As family budgets tighten, the toy industry seems prepared to weather the storm.
The two largest players, Hasbro and Mattel, reported profits were up year-over-year in the second quarter of 2022.
It comes on the heels of rapid growth during the pandemic.
"Toys have been absolutely on fire," said Steve Pasierb, the president and CEO of the Toy Association.
"When people predicted sales would be off" in 2020, Pasierb said, "they grew enormously. In 2021, [the] same thing."
Over the last few months, as sectors like clothing and video games have begun to report a decline in sales, the toy industry continued to thrive.
"Overall," Pasierb said, "pretty much everything is selling well."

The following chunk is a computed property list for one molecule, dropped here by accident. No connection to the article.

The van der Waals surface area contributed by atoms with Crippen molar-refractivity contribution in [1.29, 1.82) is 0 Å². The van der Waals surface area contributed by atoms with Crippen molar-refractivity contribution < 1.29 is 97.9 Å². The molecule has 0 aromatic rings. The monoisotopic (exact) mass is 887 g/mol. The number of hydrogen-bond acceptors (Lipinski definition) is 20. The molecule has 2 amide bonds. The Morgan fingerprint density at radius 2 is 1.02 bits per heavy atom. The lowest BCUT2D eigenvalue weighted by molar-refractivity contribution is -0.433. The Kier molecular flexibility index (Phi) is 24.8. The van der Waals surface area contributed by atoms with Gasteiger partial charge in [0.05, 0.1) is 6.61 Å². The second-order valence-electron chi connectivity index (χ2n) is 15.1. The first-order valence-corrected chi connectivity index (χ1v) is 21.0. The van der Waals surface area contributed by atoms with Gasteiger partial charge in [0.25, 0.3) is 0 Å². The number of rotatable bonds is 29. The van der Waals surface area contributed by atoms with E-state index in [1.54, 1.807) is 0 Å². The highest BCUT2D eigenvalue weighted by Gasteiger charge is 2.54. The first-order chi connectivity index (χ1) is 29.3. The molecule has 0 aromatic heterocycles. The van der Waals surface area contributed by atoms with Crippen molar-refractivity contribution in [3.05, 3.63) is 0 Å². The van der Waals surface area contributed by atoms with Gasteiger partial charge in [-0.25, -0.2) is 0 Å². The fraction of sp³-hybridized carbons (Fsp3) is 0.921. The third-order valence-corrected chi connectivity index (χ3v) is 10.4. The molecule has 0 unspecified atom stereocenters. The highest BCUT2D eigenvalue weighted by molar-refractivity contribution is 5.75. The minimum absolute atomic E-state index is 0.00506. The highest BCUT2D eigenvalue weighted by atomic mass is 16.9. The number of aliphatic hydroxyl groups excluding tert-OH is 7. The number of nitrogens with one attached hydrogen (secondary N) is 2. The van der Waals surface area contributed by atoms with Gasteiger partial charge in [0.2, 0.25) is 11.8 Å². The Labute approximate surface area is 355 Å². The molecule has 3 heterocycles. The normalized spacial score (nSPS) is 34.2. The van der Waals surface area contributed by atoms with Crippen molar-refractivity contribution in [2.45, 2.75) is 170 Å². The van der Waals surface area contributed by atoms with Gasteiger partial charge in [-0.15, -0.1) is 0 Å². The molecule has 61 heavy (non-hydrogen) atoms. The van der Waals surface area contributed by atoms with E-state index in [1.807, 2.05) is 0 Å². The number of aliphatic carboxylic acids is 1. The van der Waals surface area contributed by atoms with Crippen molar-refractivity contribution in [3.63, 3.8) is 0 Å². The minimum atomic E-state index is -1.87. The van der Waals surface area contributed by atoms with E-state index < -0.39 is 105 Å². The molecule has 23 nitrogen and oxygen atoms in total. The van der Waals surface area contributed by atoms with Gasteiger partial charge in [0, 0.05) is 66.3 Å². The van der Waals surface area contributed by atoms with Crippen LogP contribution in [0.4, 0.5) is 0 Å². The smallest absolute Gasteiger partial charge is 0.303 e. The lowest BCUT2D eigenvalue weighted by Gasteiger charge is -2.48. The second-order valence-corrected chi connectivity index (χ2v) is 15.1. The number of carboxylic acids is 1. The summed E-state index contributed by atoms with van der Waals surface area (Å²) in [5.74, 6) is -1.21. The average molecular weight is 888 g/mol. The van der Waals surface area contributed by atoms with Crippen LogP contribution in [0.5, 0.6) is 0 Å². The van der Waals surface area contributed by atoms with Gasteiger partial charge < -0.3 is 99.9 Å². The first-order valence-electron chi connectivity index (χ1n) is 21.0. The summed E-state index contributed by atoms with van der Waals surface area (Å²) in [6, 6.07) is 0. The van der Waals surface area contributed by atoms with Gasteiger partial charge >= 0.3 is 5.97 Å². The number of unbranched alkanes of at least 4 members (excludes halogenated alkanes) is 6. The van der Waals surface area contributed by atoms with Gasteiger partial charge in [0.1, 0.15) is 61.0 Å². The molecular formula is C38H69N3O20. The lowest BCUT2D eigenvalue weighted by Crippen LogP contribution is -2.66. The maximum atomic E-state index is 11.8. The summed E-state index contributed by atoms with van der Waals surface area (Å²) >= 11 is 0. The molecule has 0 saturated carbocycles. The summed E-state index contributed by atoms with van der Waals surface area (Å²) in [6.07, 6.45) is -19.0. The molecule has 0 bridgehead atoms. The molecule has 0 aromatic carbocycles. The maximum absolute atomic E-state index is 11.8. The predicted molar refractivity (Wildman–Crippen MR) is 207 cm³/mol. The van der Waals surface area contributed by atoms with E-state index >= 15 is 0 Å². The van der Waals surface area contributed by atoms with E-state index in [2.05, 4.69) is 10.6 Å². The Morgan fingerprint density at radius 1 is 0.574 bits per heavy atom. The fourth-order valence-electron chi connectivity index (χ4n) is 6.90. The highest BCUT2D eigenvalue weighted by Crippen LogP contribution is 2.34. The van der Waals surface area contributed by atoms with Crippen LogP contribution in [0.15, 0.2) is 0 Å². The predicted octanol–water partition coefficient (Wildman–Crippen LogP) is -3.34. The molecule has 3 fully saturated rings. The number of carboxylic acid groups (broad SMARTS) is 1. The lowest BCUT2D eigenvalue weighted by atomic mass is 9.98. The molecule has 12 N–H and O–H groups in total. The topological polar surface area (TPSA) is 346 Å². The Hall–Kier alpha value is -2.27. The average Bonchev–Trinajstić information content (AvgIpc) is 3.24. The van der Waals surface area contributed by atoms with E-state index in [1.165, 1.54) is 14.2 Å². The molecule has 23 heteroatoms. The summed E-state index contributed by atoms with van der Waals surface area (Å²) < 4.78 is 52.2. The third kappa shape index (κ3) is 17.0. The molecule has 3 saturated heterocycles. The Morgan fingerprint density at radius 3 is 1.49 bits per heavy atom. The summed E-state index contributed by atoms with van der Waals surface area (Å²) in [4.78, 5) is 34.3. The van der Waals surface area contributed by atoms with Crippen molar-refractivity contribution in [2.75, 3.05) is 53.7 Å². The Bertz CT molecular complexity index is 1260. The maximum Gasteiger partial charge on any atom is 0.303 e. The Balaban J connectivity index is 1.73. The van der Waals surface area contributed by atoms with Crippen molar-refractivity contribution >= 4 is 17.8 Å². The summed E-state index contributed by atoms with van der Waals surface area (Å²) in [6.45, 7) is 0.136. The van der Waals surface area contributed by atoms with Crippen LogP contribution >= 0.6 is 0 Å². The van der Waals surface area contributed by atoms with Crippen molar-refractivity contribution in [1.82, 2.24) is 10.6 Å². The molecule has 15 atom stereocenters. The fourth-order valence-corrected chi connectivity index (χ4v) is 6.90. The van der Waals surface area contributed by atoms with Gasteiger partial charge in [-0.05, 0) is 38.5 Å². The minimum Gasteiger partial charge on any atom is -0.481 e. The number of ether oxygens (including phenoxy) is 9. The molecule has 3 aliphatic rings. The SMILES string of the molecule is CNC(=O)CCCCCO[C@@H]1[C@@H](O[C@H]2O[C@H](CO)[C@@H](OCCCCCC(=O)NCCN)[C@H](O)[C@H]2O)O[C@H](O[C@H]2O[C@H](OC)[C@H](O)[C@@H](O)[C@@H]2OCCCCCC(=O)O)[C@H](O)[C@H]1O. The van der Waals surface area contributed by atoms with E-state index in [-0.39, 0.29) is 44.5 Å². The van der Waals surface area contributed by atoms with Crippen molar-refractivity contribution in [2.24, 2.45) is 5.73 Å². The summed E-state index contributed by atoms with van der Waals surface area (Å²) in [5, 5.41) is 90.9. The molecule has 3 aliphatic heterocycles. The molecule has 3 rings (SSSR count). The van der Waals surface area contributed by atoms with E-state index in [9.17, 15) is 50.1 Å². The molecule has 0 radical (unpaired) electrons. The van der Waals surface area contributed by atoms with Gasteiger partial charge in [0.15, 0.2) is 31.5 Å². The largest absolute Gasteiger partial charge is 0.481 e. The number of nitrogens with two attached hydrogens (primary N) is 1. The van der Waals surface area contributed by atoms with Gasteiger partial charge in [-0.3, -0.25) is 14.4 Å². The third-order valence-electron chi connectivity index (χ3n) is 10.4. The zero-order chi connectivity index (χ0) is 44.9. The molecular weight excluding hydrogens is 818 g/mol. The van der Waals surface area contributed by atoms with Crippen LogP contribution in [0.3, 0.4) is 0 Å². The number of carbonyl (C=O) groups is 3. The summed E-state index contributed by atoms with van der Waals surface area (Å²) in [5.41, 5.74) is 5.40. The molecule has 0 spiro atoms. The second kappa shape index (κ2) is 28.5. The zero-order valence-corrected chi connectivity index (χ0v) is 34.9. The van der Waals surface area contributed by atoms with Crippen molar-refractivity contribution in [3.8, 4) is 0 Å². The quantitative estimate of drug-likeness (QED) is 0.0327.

The desire for toys led some economists to classify them as consumer staples rather than discretionary products.
It is a distinctly North American industry.
Pasierb said consumers spend about 50% more on toys than shoppers in Europe and ten times as much as those in Asia.
"At the end of the day, parents and adults love their kids," Pasierb said. "They want to get them that birthday present. They want toys under the tree. They want Hanukkah presents. The toy industry tends to be recession-proof."
Now, the industry is beginning to gear up for the holidays.
The finalists for Toy of the Year were announced Monday.
The list includes Squishmallows, Healthy Roots dolls, and a Lego set based on "The Office."
Pasierb said the challenge for retailers would be keeping toys on the shelves for the holiday season.
"The supply chain is not fixed," he said, noting the long backlogs at the port of Los Angeles.
He said retailers would be stocked up in September and October, but things will get dicier after Black Friday.
"If your kid has their heart set on a given toy, buy that now," Pasierb said.